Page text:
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Financial shock as college costs jump to €14,000 for students living away from home

High rents and rising food prices push the cost of going away to college to €14,000 this academic year

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The cost of college will jump to up to €14,000 this year for students living away from home.

After a year of studying from home, which kept a lid on outgoings, the return to campus next month will punch a hole in family finances.

High rents and rising food prices are key contributors to the projected hike in living costs.

Details of the Student Cost of Living Guide, revealed in today’s Irish Independent, estimate that students moving to Dublin will need €1,539 a month, or €13,827 for the full academic year.

The figure includes the €3,000- a-year contribution charged by publicly-funded third-level colleges, although most SUSI grant-holders are exempt or partially exempt from this fee.

The total cost of up to €14,000 represents a sharp rise on the €12,171 students were expected to pay going into the 2019-2020 academic year.

That was the last time when they were heading to college under ‘normal’ circumstances before the pandemic kicked in and caused chaos, resulting in long months of remote learning.

While many families saved money as a result of Covid lockdowns, others, where members lost their jobs, have been struggling on the PUP welfare payment and will have little or no reserves to call on.

Meanwhile, students who have been claiming the Pandemic Unemployment Payment (PUP) have been told their final payment will be on September 7.

The cost of living guide is compiled annually by Technological University (TU) Dublin and rent costs quoted are based on prices in the capital.

Third-level colleges are finalising reopening with the aim of maximising student presence on campus.

This year’s cost-of-living guide puts the average monthly rent for students in Dublin at €585, based on prices in the private market.

However, in the so-called student-hubs – purpose-built residences close to campuses – monthly rents can be as high as €940.

Rents for these dedicated residences, which are popular with international students, generally include extras such as wifi and leisure facilities such as gyms.

On-campus accommodation in universities in Dublin is a popular option, and always has waiting lists, with prices comparable with the private market.

The TU Dublin team did not include these figures in their calculations.

Jennifer Farrell, head of Student Support and Well-being at TU Dublin, whose office compiled the table, said rents in other towns and cities with third-level colleges may be lower than in the capital.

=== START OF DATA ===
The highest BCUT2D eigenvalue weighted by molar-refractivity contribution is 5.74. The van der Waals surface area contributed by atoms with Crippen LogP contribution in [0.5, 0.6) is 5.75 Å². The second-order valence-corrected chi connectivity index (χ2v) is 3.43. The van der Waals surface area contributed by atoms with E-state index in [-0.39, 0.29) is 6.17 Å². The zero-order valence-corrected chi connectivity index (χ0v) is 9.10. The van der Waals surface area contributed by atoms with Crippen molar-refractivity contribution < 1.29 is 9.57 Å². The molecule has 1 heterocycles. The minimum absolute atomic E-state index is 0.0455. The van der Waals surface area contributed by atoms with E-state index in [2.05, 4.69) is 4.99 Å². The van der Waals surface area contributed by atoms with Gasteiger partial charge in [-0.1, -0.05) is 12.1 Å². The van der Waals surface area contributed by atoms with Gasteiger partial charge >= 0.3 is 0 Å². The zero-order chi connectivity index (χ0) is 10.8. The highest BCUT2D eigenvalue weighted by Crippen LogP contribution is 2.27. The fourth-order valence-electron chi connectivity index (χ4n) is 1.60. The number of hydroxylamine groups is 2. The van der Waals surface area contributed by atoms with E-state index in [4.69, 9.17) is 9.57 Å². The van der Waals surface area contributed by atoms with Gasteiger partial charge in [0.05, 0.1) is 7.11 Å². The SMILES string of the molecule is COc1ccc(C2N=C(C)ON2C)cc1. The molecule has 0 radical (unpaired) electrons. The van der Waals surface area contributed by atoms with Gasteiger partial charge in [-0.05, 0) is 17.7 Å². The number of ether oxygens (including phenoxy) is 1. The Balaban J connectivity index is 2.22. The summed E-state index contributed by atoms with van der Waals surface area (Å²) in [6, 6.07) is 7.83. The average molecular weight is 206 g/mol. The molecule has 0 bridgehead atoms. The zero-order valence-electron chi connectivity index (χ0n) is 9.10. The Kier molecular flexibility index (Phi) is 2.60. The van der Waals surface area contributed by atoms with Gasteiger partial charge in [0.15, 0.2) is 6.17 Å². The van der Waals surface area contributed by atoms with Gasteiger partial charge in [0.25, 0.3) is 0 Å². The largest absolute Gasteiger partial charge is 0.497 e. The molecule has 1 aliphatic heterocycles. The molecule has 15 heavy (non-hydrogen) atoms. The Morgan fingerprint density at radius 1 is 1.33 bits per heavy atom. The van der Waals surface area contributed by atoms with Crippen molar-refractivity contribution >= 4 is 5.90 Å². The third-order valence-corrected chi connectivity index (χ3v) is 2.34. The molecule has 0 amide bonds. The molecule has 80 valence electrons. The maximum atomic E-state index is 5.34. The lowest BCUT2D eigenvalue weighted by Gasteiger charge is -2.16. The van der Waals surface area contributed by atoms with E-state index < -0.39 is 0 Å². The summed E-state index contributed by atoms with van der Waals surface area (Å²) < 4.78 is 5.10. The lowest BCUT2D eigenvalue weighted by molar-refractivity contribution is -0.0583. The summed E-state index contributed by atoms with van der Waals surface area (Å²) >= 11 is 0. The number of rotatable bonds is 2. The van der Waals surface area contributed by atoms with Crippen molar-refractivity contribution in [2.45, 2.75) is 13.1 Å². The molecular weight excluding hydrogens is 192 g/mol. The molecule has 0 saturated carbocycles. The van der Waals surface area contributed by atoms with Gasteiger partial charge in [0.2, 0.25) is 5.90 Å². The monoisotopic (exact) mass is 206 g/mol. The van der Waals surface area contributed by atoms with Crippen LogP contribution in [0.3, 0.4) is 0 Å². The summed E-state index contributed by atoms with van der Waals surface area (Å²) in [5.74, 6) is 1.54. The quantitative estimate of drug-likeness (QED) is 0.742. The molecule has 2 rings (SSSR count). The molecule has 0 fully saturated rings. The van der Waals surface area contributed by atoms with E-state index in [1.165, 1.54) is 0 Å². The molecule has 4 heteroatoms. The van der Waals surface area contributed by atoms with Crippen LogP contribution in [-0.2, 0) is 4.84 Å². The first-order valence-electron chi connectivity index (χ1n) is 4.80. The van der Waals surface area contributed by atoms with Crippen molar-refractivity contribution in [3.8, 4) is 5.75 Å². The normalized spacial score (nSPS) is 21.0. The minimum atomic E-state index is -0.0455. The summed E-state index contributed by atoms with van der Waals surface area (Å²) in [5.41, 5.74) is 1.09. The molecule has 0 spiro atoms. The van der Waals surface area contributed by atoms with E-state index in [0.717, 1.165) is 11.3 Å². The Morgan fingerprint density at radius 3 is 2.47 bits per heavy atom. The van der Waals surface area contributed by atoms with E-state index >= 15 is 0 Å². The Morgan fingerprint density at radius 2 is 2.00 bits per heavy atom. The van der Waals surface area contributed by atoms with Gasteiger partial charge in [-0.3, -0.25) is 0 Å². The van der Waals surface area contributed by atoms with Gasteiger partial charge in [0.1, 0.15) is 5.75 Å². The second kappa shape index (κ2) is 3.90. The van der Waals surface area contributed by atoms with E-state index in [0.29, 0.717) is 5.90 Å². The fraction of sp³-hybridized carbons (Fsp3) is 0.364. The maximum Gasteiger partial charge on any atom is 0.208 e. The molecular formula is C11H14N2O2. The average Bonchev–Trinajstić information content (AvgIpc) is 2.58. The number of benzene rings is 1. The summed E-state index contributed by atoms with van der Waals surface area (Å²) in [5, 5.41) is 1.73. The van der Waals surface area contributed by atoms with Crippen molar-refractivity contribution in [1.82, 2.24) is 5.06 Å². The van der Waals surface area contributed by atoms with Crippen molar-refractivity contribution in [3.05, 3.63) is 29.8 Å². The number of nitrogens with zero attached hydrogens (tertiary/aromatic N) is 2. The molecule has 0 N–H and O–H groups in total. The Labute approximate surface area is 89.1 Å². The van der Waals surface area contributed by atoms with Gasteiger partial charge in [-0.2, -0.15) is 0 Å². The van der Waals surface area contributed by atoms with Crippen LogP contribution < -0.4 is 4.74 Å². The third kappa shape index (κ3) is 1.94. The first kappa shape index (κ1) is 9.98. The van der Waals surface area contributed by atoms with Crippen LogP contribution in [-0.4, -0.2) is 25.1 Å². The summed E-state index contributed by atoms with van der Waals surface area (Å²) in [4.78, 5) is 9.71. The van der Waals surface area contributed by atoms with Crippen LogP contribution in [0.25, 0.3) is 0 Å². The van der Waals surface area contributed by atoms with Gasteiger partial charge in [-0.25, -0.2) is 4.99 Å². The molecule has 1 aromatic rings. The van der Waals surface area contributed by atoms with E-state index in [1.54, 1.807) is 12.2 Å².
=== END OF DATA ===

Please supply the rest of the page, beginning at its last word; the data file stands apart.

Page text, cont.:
While rents in Dublin have been relatively stable over the past couple of years and even fell last year, they remain at a high base and are rising again, according to property website Daft.ie.

Daft.ie has also reported an upward trend in the cost of accommodation in other parts of the country, including cities and towns with third-level colleges

Economist Ronan Lyons of Trinity College and Daft.ie said the increase in rents was down to a lack of supply and warned of implications for students seeking accommodation.

Food inflation is also going to hit students hard, with monthly grocery bills estimated at €220, or €1,980 for the college year.

This is a major increase of €450 on 2020-21 and up €468 on 2019-20.

As well as rent and food, the guide includes allowances for basics such as travel, books and other college materials, socialising, utilities, clothes, medical expenses and mobile phone costs.

It advises of other potential expenses, such as clothing and rent for work placements, costs for travel other than the college commute, holidays or weekend breaks, loan repayments and saving for unexpected costs, which have not been factored into the table

Without having to fork out for rent, and not having to pay for most meals, the bottom line for students living at home is €6,636, the TU guide estimates.

Depending on their timetables, students attending colleges that would normally require a move away from home may find it cheaper and more convenient to commute or seek part-time accommodation arrangements.

However, after a year of lockdowns and online learning, there is anecdotal evidence that students are keen to spend as much time as possible on campus.


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